Fashion and Fancy: Dress and Meaning in Rembrandt’s Paintings (2006)
Until now dress has played only a subordinate role in the research of Rembrandt’s paintings, despite the fact that few artists are as intensively studied as this Dutch master. The lacuna is all the more surprising since Rembrandt obviously delighted in rendering clothes, which, for him, not only communicated the character and social status of his sitters but also clarified his narratives and heightened the drama in his historical pieces. Here, Marieke de Winkel offers a fascinating and much-needed study of dress and costume in the works of Rembrandt.
De Winkel shows us how focusing on apparel opens a new line of inquiry into Rembrandt’s paintings, one which is symbolically and iconographically richer than previously imagined. This approach, which has not been fully acknowledged by art historians nor developed by dress historians, deepens our understanding of Rembrandt’s expression as well as the cultural and historical context of the Dutch seventeenth century. De Winkel proves the merits of the approach here with her close readings of Rembrandt’s paintings and the contemporaneous connotations of the clothes he depicted. She demonstrates convincingly that clothes do much more than help date the paintings; they are instead integral to the program of representation.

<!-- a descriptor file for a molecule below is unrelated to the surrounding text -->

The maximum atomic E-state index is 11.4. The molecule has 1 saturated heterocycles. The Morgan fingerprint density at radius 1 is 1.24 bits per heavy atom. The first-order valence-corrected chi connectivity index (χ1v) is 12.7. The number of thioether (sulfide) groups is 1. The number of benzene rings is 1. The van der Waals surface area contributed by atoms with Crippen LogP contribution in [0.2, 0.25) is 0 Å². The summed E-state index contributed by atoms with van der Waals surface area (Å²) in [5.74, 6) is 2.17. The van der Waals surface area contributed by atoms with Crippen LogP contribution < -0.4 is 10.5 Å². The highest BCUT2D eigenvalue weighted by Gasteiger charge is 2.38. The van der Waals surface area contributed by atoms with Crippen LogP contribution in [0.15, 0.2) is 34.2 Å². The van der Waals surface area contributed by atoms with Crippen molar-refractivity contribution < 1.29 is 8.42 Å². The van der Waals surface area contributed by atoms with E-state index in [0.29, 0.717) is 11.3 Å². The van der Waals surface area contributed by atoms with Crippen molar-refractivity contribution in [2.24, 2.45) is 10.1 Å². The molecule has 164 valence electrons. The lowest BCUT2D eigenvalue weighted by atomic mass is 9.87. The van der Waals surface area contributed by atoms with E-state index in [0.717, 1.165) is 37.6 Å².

No longer ancillary to art history, dress and costume here receive their full due in this study, leaving us with not only a better understanding of Rembrandt but of his wider world as well.
Publisher : Amsterdam : Amsterdam University Press, 2006.
ISBN : 978-90-5356-917-7
Edition : Print book : English
Description : 398 Pages
Table of contents
Table of contents
I. “One of the Most Dignified Items of Dress”. The Iconography of the Tabbaard and the Sense of Tradition in Dutch Seventeenth-century Portraiture.
II. Frivolous and Vain. Assessing Fashion Accessories in Rembrandt’s Portraits.
III. A Gentleman in a Grey Riding Coat. Dress in Rembrandt’s Portraits of Jan Six.
IV. Rembrandt’s Clothes. Dress and Meaning in His Self-Portraits.
V. “Adorned with Manifold Garments”. Costume in Rembrandt’s History Paintings.